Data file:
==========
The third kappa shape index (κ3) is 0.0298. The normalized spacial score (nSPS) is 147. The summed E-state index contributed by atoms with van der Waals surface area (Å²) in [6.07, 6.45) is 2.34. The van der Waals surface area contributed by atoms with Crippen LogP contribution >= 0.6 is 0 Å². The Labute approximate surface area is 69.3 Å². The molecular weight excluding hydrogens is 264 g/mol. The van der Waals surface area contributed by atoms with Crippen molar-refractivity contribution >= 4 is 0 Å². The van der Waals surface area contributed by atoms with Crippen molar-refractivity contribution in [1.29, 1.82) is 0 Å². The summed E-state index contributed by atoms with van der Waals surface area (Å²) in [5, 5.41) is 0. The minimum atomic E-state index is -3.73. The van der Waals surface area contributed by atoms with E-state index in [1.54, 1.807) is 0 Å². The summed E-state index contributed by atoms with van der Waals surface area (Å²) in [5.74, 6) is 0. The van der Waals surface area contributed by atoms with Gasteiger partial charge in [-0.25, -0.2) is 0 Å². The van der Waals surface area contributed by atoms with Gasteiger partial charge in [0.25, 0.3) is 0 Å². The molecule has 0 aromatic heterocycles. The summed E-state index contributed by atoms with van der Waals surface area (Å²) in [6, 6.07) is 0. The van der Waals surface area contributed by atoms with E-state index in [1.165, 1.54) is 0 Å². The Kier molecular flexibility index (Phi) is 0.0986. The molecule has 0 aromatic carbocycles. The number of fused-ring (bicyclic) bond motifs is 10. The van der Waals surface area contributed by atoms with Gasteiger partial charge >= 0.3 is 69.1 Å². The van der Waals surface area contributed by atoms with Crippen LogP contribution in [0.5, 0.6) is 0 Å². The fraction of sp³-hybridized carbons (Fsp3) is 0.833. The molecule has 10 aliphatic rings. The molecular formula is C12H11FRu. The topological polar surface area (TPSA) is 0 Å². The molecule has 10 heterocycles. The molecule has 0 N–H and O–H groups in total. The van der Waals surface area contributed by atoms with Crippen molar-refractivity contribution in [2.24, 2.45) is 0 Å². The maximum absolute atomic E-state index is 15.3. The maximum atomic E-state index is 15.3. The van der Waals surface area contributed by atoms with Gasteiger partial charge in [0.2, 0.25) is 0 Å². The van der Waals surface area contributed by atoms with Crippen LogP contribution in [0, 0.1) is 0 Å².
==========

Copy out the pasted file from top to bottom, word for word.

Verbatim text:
The third kappa shape index (κ3) is 0.0298. The normalized spacial score (nSPS) is 147. The summed E-state index contributed by atoms with van der Waals surface area (Å²) in [6.07, 6.45) is 2.34. The van der Waals surface area contributed by atoms with Crippen LogP contribution >= 0.6 is 0 Å². The Labute approximate surface area is 69.3 Å². The molecular weight excluding hydrogens is 264 g/mol. The van der Waals surface area contributed by atoms with Crippen molar-refractivity contribution >= 4 is 0 Å². The van der Waals surface area contributed by atoms with Crippen molar-refractivity contribution in [1.29, 1.82) is 0 Å². The summed E-state index contributed by atoms with van der Waals surface area (Å²) in [5, 5.41) is 0. The minimum atomic E-state index is -3.73. The van der Waals surface area contributed by atoms with E-state index in [1.54, 1.807) is 0 Å². The summed E-state index contributed by atoms with van der Waals surface area (Å²) in [5.74, 6) is 0. The van der Waals surface area contributed by atoms with Gasteiger partial charge in [-0.25, -0.2) is 0 Å². The van der Waals surface area contributed by atoms with Gasteiger partial charge in [0.25, 0.3) is 0 Å². The molecule has 0 aromatic heterocycles. The summed E-state index contributed by atoms with van der Waals surface area (Å²) in [6, 6.07) is 0. The van der Waals surface area contributed by atoms with E-state index in [1.165, 1.54) is 0 Å². The Kier molecular flexibility index (Phi) is 0.0986. The molecule has 0 aromatic carbocycles. The number of fused-ring (bicyclic) bond motifs is 10. The van der Waals surface area contributed by atoms with Gasteiger partial charge >= 0.3 is 69.1 Å². The van der Waals surface area contributed by atoms with Crippen LogP contribution in [0.5, 0.6) is 0 Å². The fraction of sp³-hybridized carbons (Fsp3) is 0.833. The molecule has 10 aliphatic rings. The molecular formula is C12H11FRu. The topological polar surface area (TPSA) is 0 Å². The molecule has 10 heterocycles. The molecule has 0 N–H and O–H groups in total. The van der Waals surface area contributed by atoms with Crippen molar-refractivity contribution in [2.24, 2.45) is 0 Å². The maximum absolute atomic E-state index is 15.3. The maximum atomic E-state index is 15.3. The van der Waals surface area contributed by atoms with Gasteiger partial charge in [0.2, 0.25) is 0 Å². The van der Waals surface area contributed by atoms with Crippen LogP contribution in [0, 0.1) is 0 Å².